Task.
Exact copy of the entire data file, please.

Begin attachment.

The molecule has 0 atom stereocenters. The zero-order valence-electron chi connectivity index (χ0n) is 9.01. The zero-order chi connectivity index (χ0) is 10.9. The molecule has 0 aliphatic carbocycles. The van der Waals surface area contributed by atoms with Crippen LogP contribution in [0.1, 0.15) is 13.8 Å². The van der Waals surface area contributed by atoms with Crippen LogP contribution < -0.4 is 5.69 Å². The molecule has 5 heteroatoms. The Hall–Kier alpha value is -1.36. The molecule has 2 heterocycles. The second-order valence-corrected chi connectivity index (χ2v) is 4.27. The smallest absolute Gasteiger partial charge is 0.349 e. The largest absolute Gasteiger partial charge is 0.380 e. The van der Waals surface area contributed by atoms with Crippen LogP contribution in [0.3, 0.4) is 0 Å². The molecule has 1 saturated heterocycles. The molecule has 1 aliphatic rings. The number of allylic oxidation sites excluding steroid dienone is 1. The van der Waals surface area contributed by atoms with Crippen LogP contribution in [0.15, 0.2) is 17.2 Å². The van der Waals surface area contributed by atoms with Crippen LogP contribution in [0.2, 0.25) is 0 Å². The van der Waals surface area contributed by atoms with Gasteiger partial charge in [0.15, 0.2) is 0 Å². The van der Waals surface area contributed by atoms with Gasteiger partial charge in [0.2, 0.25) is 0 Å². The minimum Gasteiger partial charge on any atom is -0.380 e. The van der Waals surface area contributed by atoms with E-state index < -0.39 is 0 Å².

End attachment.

The molecule has 0 atom stereocenters. The zero-order valence-electron chi connectivity index (χ0n) is 9.01. The zero-order chi connectivity index (χ0) is 10.9. The molecule has 0 aliphatic carbocycles. The van der Waals surface area contributed by atoms with Crippen LogP contribution in [0.1, 0.15) is 13.8 Å². The van der Waals surface area contributed by atoms with Crippen LogP contribution < -0.4 is 5.69 Å². The molecule has 5 heteroatoms. The Hall–Kier alpha value is -1.36. The molecule has 2 heterocycles. The second-order valence-corrected chi connectivity index (χ2v) is 4.27. The smallest absolute Gasteiger partial charge is 0.349 e. The largest absolute Gasteiger partial charge is 0.380 e. The van der Waals surface area contributed by atoms with Crippen LogP contribution in [0.3, 0.4) is 0 Å². The molecule has 1 saturated heterocycles. The molecule has 1 aliphatic rings. The number of allylic oxidation sites excluding steroid dienone is 1. The van der Waals surface area contributed by atoms with Crippen LogP contribution in [0.15, 0.2) is 17.2 Å². The van der Waals surface area contributed by atoms with Crippen LogP contribution in [0.2, 0.25) is 0 Å². The van der Waals surface area contributed by atoms with Gasteiger partial charge in [0.15, 0.2) is 0 Å². The van der Waals surface area contributed by atoms with Gasteiger partial charge in [0.2, 0.25) is 0 Å². The minimum Gasteiger partial charge on any atom is -0.380 e. The van der Waals surface area contributed by atoms with E-state index < -0.39 is 0 Å².